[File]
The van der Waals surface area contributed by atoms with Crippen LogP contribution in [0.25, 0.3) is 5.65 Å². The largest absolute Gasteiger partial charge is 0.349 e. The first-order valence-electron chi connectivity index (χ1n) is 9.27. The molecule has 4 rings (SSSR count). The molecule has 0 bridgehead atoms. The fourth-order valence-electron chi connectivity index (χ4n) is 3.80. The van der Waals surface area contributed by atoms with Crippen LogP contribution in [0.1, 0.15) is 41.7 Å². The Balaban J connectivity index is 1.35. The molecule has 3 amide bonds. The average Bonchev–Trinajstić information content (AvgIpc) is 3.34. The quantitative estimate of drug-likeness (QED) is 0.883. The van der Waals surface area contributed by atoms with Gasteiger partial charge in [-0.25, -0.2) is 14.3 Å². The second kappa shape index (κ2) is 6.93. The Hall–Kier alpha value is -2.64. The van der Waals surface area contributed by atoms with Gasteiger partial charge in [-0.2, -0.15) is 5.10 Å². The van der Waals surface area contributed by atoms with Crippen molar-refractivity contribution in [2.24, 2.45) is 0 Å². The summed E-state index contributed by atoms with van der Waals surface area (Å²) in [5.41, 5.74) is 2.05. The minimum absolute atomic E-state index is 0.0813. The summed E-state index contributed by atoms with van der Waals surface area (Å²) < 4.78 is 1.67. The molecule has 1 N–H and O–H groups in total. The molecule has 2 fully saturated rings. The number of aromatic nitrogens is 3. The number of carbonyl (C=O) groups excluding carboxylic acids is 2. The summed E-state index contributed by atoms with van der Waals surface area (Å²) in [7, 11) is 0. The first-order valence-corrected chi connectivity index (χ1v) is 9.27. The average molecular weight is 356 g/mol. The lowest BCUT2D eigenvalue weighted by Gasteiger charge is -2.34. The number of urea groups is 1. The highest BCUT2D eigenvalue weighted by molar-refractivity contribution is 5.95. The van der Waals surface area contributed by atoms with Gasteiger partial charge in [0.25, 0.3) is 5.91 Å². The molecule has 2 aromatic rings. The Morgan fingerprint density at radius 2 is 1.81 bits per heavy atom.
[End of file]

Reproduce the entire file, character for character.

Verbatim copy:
The van der Waals surface area contributed by atoms with Crippen LogP contribution in [0.25, 0.3) is 5.65 Å². The largest absolute Gasteiger partial charge is 0.349 e. The first-order valence-electron chi connectivity index (χ1n) is 9.27. The molecule has 4 rings (SSSR count). The molecule has 0 bridgehead atoms. The fourth-order valence-electron chi connectivity index (χ4n) is 3.80. The van der Waals surface area contributed by atoms with Crippen LogP contribution in [0.1, 0.15) is 41.7 Å². The Balaban J connectivity index is 1.35. The molecule has 3 amide bonds. The average Bonchev–Trinajstić information content (AvgIpc) is 3.34. The quantitative estimate of drug-likeness (QED) is 0.883. The van der Waals surface area contributed by atoms with Gasteiger partial charge in [-0.25, -0.2) is 14.3 Å². The second kappa shape index (κ2) is 6.93. The Hall–Kier alpha value is -2.64. The van der Waals surface area contributed by atoms with Gasteiger partial charge in [-0.2, -0.15) is 5.10 Å². The van der Waals surface area contributed by atoms with Crippen molar-refractivity contribution in [2.24, 2.45) is 0 Å². The summed E-state index contributed by atoms with van der Waals surface area (Å²) in [5.41, 5.74) is 2.05. The minimum absolute atomic E-state index is 0.0813. The summed E-state index contributed by atoms with van der Waals surface area (Å²) < 4.78 is 1.67. The molecule has 1 N–H and O–H groups in total. The molecule has 2 fully saturated rings. The number of aromatic nitrogens is 3. The number of carbonyl (C=O) groups excluding carboxylic acids is 2. The summed E-state index contributed by atoms with van der Waals surface area (Å²) in [7, 11) is 0. The first-order valence-corrected chi connectivity index (χ1v) is 9.27. The average molecular weight is 356 g/mol. The lowest BCUT2D eigenvalue weighted by Gasteiger charge is -2.34. The number of urea groups is 1. The highest BCUT2D eigenvalue weighted by molar-refractivity contribution is 5.95. The van der Waals surface area contributed by atoms with Gasteiger partial charge in [0.25, 0.3) is 5.91 Å². The molecule has 2 aromatic rings. The Morgan fingerprint density at radius 2 is 1.81 bits per heavy atom.